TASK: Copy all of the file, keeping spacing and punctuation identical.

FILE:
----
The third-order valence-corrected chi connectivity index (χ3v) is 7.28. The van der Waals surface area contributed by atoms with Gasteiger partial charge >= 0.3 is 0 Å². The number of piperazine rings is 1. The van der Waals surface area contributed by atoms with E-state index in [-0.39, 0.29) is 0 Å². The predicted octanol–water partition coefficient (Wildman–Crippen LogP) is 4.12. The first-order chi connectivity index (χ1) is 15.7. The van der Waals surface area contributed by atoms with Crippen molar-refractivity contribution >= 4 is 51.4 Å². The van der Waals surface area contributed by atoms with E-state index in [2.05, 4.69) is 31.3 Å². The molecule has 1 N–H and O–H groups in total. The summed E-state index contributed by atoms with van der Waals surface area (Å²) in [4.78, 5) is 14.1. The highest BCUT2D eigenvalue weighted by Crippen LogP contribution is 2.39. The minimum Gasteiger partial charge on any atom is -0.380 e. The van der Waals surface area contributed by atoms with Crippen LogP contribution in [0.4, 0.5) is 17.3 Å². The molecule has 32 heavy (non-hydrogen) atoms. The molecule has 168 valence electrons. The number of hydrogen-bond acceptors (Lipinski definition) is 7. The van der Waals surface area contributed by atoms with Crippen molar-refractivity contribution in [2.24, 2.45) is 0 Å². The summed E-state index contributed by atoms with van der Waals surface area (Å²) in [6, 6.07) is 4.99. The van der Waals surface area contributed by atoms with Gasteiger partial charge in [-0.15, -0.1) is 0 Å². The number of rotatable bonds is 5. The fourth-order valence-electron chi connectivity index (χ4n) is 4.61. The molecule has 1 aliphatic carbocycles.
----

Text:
The third-order valence-corrected chi connectivity index (χ3v) is 7.28. The van der Waals surface area contributed by atoms with Gasteiger partial charge >= 0.3 is 0 Å². The number of piperazine rings is 1. The van der Waals surface area contributed by atoms with E-state index in [-0.39, 0.29) is 0 Å². The predicted octanol–water partition coefficient (Wildman–Crippen LogP) is 4.12. The first-order chi connectivity index (χ1) is 15.7. The van der Waals surface area contributed by atoms with Crippen molar-refractivity contribution >= 4 is 51.4 Å². The van der Waals surface area contributed by atoms with E-state index in [2.05, 4.69) is 31.3 Å². The molecule has 1 N–H and O–H groups in total. The summed E-state index contributed by atoms with van der Waals surface area (Å²) in [4.78, 5) is 14.1. The highest BCUT2D eigenvalue weighted by Crippen LogP contribution is 2.39. The minimum Gasteiger partial charge on any atom is -0.380 e. The van der Waals surface area contributed by atoms with Crippen LogP contribution in [0.4, 0.5) is 17.3 Å². The molecule has 32 heavy (non-hydrogen) atoms. The molecule has 168 valence electrons. The number of hydrogen-bond acceptors (Lipinski definition) is 7. The van der Waals surface area contributed by atoms with Crippen molar-refractivity contribution in [2.24, 2.45) is 0 Å². The summed E-state index contributed by atoms with van der Waals surface area (Å²) in [6, 6.07) is 4.99. The van der Waals surface area contributed by atoms with Gasteiger partial charge in [-0.15, -0.1) is 0 Å². The number of rotatable bonds is 5. The fourth-order valence-electron chi connectivity index (χ4n) is 4.61. The molecule has 1 aliphatic carbocycles.